[EDITORIAL] Don’t Put The Brakes On Red Light Cameras Just Yet


I suspect more than a few eyebrows were raised this week when Springfield Alderman Ralph Hanauer floated the idea of pursuing red light cameras for certain high-traffic intersections in Springfield. The suggestion came up during a discussion of traffic crashes and offenses in Springfield, with many aldermen acknowledging that drivers trying, and often failing, to beat a red light are a common and serious hazard around town. The cameras can catch drivers in the act and automatically generate tickets for them.

It’s reasonable for aldermen and police – and indeed for all of us – to be concerned about reckless drivers, whose bad judgment could permanently alter someone else’s life. But red light cameras are a big red flag for a lot of people.

That’s in part because the technology has become synonymous with corruption in some parts of the state, specifically the Chicago suburbs. Federal prosecutors have had a field day in recent years going after some red light camera companies and their alleged use of bribes to land lucrative contracts with some local governments up there. There are undoubtedly some shady players in that industry, as there are in many other industries. But rejecting red light cameras overall because of a few bad players would be like refusing to set up a retirement plan because Enron bilked its employees out of their pensions.

There are other complaints, such as the problems sometimes seen in Chicago where notices were sent to drivers who were nowhere near the area when the ticket was generated, and who had to navigate a tangle of red tape to try to get the erroneous ticket resolved. It’s likely that the technology has gotten substantially better, and of course any government using the devices must take great pains to make sure they are operating accurately and not causing problems for drivers who did nothing wrong. Fortunately, it should be easier to work through Springfield’s bureaucracy than what you might encounter in Chicago.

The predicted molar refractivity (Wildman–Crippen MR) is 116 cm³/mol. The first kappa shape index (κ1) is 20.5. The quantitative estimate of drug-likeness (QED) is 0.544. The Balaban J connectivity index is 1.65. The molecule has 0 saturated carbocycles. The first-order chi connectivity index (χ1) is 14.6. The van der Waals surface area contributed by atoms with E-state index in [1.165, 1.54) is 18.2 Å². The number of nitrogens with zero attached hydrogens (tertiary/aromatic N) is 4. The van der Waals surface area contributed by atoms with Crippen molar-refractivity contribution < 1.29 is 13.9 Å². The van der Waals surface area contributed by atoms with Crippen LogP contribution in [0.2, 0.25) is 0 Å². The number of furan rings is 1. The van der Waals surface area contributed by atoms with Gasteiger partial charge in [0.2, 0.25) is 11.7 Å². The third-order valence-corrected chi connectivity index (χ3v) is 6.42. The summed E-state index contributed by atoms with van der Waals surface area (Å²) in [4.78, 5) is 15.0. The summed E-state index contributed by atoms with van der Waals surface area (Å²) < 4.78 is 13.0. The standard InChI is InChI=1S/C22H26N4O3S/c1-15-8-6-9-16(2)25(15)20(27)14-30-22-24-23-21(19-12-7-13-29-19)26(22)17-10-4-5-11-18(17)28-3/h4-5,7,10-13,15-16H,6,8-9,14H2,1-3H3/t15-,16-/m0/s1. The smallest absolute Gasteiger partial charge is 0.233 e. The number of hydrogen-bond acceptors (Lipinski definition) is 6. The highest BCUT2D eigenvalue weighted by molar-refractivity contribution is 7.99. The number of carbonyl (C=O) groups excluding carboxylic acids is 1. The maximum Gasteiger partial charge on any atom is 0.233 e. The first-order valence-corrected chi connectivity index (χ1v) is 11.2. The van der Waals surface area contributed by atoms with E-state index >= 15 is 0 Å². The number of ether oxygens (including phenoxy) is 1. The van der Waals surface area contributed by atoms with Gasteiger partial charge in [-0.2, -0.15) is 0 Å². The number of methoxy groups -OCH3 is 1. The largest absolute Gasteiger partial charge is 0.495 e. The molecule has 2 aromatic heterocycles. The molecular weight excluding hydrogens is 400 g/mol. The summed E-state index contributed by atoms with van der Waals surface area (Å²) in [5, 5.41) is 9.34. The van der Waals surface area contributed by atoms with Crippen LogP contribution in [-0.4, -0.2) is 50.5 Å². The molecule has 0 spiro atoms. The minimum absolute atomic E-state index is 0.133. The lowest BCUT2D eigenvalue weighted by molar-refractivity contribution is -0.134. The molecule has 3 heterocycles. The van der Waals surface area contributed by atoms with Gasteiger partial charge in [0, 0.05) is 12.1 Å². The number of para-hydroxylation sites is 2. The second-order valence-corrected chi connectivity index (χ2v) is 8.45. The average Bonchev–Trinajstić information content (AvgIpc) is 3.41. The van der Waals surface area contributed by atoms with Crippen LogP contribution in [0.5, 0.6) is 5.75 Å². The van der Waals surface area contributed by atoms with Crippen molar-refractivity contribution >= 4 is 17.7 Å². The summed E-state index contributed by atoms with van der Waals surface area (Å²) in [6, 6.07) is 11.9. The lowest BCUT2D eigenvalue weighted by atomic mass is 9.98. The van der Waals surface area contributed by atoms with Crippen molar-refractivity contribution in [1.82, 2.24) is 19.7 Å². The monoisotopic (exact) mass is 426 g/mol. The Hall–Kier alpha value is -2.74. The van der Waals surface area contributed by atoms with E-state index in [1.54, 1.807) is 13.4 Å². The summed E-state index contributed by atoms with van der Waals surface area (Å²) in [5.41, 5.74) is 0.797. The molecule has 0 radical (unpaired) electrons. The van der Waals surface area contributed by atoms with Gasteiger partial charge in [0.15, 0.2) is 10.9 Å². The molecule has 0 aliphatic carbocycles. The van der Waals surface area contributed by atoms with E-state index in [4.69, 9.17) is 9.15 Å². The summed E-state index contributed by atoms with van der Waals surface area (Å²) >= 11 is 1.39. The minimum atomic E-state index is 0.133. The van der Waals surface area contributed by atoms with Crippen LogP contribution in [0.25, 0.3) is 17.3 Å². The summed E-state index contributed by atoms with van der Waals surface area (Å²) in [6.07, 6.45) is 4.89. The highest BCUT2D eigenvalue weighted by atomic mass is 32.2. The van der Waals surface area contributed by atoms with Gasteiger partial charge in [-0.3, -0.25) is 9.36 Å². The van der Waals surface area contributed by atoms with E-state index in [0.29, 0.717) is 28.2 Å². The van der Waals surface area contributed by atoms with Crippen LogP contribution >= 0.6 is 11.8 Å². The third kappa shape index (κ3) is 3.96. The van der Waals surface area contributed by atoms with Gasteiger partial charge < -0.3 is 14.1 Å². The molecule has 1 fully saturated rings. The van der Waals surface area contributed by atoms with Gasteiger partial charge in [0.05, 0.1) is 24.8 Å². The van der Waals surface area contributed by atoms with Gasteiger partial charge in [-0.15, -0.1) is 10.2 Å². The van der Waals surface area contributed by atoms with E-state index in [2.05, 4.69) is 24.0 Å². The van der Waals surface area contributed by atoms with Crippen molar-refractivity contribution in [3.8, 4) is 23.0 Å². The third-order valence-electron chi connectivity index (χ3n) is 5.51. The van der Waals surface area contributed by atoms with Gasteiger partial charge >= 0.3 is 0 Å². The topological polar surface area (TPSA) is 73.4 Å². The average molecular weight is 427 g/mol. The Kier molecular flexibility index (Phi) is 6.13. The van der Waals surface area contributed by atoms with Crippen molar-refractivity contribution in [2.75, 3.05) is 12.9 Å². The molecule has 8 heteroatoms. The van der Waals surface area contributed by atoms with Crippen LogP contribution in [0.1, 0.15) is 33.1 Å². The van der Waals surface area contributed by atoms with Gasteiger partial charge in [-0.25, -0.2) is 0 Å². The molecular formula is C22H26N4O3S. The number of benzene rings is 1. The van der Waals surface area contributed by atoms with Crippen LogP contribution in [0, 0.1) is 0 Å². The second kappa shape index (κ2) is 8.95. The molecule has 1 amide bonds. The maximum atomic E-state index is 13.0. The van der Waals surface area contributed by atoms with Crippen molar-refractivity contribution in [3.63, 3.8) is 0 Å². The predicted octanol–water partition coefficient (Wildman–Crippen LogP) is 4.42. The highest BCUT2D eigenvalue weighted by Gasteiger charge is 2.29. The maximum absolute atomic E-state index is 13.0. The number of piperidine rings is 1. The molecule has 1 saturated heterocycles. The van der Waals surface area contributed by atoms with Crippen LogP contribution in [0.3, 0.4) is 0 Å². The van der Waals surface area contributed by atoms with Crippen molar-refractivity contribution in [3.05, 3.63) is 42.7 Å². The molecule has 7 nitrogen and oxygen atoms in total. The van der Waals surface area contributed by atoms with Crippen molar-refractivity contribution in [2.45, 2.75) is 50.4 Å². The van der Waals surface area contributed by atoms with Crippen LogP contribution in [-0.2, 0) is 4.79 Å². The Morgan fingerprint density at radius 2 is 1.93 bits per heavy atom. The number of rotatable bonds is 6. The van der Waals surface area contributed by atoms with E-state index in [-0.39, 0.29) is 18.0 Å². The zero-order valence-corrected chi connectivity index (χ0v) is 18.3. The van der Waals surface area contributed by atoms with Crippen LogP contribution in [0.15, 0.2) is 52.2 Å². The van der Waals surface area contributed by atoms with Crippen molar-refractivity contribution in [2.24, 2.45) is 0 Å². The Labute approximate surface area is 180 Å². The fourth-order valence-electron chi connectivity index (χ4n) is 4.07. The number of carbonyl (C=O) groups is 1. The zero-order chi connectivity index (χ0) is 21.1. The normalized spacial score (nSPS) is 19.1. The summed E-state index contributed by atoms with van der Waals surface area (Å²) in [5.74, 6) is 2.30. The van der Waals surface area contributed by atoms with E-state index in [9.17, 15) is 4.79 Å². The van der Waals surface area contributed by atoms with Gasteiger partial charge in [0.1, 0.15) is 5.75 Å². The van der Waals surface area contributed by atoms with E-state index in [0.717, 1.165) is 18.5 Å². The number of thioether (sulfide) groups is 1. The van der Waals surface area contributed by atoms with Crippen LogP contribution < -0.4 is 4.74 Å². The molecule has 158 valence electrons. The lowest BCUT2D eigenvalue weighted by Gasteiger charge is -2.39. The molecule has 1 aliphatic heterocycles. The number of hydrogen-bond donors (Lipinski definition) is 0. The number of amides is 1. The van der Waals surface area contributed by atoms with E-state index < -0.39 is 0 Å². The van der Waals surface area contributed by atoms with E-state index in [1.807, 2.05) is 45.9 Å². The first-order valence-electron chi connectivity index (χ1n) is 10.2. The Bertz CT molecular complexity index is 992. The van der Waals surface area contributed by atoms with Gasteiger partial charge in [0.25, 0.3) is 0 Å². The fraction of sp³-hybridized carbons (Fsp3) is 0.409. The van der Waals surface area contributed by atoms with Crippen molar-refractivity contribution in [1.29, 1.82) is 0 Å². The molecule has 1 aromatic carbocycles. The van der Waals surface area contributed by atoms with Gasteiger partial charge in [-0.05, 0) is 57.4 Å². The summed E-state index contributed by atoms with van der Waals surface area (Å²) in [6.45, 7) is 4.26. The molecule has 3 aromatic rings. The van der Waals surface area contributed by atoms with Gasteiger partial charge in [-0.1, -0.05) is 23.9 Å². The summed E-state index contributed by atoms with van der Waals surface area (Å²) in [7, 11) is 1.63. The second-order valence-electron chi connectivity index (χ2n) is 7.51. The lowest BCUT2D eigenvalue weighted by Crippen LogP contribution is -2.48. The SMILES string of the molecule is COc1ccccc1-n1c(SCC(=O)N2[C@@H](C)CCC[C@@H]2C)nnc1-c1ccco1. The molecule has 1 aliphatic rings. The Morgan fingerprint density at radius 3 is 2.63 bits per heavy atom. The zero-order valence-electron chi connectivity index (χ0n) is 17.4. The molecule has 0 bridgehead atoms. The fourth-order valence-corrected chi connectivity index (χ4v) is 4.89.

Some think Hanauer might have given the game away as he talked about the potential benefits of red light cameras, when he said, “We might be able to solve a lot of budget problems in this town with red light cameras.” That plays into a widespread belief that traffic enforcement in general is just a cash grab for city government, rather than an effort to make our streets safer for everyone. Even if that were the case, the plot is easily thwarted – by simply obeying traffic laws and not jeopardizing others by your actions.

Traffic safety is a big problem in Springfield. We don’t have the police manpower to monitor every major intersection in the city, and we never will. But we have technology that could provide that monitoring – and in turn, serve as a deterrent to drivers whose haste and impatience create a clear and present danger to others.

People don’t want to say it out loud, but that’s probably the biggest gripe against red light cameras – they make it less likely that drivers will get away with their risky behavior. It will force them to be more careful and less impulsive, and some drivers simply don’t like that – which may be the best argument of all in favor of red light cameras.

By the way, there is ample evidence that the cameras do modify driver behavior for the better. At Chicago intersections with red light cameras, the data shows a 59-percent reduction in total crashes, and a 40-percent reduction in accidents with injuries from 2005 to 2018.

There are plenty of questions about how such a system would work and whether past problems could be adequately addressed. But as someone who drives on the streets of Springfield every day, and whose loved ones do as well, I want the city to pursue every available method of making those streets safer for all of us.

Region: Springfield,Feeds,News,Prairie,Region: Central,City: Springfield

via d1994 https://www.wmay.com

October 21, 2021 at 11:06AM

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